• On days I'm super ambitious I might copy something for the week ahead, but I always make sure to sort it into the correct slot.

 This is where my crate comes in.  

Next to my desk is a crate that holds my plans, copies, and materials for every subject for the entire week.  I have it color coded and labeled... which makes all my type A friends very happy. :) That thing saves my life daily.  
Here's what you do on Friday.
  • Remember all those materials you created/found?  Print them.  
  • After they're printed? Copy them.
  • When they're copied sort them according to the subject and date needed.

Thursday, March 24, 2016

Pineapple Teachers: The Power of Positive Thinking

Can we talk for a second?
It's not easy being a teacher. 
There I said it.

But sometimes,
the heartache and exhaustion doesn't always come from molding little minds everyday.

I've been blessed to have a wonderful school that I work at now.  But in my few years of experience that has not always been true. 

Some of the heart ache and strife  comes with working with other educators, administrators, and staff members.  
 I've come to recognize that sometimes you just have to be a pineapple.  
Yes!  That sweet and funky fruit has really got the right idea when it comes to being yourself.  Here are a few simple things I've learned to be true about being a pineapple teacher.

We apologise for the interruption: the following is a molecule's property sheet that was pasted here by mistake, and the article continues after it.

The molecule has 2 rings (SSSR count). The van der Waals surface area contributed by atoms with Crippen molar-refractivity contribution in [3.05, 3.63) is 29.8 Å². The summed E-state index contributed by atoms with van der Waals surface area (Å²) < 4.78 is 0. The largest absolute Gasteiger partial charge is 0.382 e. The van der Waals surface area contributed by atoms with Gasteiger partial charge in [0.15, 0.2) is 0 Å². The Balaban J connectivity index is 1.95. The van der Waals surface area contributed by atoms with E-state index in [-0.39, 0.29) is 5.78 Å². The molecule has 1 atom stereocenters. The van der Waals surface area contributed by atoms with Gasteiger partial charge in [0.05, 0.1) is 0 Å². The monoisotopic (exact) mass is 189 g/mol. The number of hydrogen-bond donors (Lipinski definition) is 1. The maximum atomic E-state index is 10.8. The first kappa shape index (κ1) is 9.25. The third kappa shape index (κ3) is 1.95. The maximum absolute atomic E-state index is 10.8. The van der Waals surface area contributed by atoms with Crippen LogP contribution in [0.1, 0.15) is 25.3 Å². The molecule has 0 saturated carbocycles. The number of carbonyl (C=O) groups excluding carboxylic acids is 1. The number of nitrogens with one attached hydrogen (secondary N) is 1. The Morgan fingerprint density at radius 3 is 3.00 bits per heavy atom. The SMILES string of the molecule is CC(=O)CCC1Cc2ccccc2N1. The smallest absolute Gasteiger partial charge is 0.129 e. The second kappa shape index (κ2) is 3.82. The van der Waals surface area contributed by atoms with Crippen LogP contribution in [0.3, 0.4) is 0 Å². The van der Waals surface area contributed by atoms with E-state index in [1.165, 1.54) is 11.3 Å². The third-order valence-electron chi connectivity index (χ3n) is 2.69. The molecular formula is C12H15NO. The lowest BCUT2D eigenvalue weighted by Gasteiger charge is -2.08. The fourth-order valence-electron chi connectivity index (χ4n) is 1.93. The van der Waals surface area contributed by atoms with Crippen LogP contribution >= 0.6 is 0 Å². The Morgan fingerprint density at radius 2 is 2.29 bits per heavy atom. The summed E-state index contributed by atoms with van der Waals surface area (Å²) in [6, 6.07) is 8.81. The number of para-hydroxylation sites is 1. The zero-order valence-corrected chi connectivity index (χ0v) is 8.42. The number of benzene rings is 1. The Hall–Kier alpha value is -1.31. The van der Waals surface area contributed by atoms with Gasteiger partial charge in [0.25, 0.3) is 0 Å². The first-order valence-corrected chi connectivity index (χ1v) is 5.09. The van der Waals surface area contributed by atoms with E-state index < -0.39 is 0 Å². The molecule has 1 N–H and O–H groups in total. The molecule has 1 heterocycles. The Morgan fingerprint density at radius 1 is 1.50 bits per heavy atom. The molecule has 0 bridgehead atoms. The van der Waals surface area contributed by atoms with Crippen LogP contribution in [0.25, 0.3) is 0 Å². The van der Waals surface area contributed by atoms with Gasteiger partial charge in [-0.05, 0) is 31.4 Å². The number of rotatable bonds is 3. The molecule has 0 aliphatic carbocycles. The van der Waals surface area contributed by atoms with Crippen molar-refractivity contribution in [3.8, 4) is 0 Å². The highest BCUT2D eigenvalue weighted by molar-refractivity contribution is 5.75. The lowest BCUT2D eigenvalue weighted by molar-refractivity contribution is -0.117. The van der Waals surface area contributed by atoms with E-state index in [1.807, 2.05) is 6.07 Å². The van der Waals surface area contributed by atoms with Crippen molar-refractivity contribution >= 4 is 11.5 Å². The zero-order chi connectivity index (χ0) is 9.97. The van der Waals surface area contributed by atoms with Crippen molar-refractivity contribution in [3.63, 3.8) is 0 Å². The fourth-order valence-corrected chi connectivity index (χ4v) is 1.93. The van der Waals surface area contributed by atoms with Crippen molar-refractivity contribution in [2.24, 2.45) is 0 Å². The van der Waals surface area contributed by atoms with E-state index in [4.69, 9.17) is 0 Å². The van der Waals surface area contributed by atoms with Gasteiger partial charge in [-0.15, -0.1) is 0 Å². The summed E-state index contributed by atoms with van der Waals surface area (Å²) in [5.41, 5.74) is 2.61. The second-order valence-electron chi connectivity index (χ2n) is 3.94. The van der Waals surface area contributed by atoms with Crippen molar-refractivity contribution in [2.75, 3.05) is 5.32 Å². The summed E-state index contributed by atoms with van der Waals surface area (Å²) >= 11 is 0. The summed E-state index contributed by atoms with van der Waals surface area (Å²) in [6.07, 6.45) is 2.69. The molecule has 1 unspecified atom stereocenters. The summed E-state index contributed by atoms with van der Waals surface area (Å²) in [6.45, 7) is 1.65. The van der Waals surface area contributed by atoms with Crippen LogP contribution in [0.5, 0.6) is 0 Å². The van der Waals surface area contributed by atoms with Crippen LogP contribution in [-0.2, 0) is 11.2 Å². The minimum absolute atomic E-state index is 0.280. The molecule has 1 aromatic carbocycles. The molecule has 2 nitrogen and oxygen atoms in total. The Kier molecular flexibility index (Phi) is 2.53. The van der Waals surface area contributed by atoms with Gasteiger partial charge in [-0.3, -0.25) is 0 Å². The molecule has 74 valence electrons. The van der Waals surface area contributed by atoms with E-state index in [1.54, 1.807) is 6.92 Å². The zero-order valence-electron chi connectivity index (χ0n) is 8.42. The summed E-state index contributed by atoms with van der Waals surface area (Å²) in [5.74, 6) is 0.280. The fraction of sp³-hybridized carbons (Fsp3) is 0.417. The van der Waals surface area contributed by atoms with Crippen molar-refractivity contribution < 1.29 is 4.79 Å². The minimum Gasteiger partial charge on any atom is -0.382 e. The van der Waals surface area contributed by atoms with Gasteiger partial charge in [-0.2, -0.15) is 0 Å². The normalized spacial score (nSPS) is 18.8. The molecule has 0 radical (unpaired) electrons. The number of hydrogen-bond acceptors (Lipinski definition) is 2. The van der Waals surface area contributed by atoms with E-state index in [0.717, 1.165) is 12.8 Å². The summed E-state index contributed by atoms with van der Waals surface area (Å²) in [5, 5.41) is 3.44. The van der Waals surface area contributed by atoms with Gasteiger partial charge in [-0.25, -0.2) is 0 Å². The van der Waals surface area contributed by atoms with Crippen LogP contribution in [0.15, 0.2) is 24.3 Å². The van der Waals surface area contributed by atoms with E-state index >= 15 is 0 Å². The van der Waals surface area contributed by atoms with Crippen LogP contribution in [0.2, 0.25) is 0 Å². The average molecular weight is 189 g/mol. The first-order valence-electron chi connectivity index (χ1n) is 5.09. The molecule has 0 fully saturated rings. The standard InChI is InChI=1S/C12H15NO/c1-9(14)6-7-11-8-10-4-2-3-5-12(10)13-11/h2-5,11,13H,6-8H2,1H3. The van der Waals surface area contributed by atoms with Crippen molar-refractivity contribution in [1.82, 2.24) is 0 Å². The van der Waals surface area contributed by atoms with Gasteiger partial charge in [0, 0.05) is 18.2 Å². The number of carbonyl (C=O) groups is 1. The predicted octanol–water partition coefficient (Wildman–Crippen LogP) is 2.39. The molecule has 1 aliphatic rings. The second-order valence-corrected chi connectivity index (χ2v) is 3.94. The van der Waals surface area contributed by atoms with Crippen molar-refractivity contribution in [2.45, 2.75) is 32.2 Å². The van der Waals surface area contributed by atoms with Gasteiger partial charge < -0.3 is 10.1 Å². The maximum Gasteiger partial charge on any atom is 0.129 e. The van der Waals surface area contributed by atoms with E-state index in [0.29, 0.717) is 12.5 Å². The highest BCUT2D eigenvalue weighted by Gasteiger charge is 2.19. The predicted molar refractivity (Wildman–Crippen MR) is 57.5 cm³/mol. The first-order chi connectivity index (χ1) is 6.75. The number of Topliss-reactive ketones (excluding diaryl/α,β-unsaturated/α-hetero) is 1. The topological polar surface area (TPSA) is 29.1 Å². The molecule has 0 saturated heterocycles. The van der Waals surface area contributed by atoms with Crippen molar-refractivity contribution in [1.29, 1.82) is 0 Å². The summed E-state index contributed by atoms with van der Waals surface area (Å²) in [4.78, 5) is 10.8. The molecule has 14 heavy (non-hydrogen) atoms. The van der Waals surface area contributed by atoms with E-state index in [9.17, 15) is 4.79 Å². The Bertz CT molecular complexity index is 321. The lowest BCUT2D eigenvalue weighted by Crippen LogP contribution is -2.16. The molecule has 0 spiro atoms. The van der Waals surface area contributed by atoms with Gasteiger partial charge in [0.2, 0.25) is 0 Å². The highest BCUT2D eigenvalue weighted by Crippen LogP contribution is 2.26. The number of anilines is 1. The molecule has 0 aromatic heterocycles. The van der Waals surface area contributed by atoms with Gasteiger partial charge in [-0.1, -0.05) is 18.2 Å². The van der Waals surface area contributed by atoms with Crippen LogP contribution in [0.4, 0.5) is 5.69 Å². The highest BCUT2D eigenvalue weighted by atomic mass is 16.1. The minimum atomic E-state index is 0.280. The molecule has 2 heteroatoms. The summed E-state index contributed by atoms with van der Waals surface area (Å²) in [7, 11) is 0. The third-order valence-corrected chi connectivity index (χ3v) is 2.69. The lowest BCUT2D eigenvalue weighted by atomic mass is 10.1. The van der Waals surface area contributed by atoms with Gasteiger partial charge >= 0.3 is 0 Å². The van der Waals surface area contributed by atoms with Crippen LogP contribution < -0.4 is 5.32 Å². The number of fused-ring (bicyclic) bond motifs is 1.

What does this mean?
It means respect yourself.
It means not letting others take advantage of you.
It means to not back down when you really believe in something.  
This can be so hard, especially for new teachers.  
You don't want to step on toes.  You don't want to rub people the wrong way.  
But gosh darn it...  
Sometimes you've got to stand up for yourself and your principles.  
Don't be a doormat because you want others to like you.  
It only hurts you more in the end. 

  What does this mean?
Be the person that you needed your first year of teaching.
It means acting like a good royal. 
Kissing babies & shaking hands.
Doing what is expected of you and going out of your way to help others.
It means standing up for what is right even when it's not popular.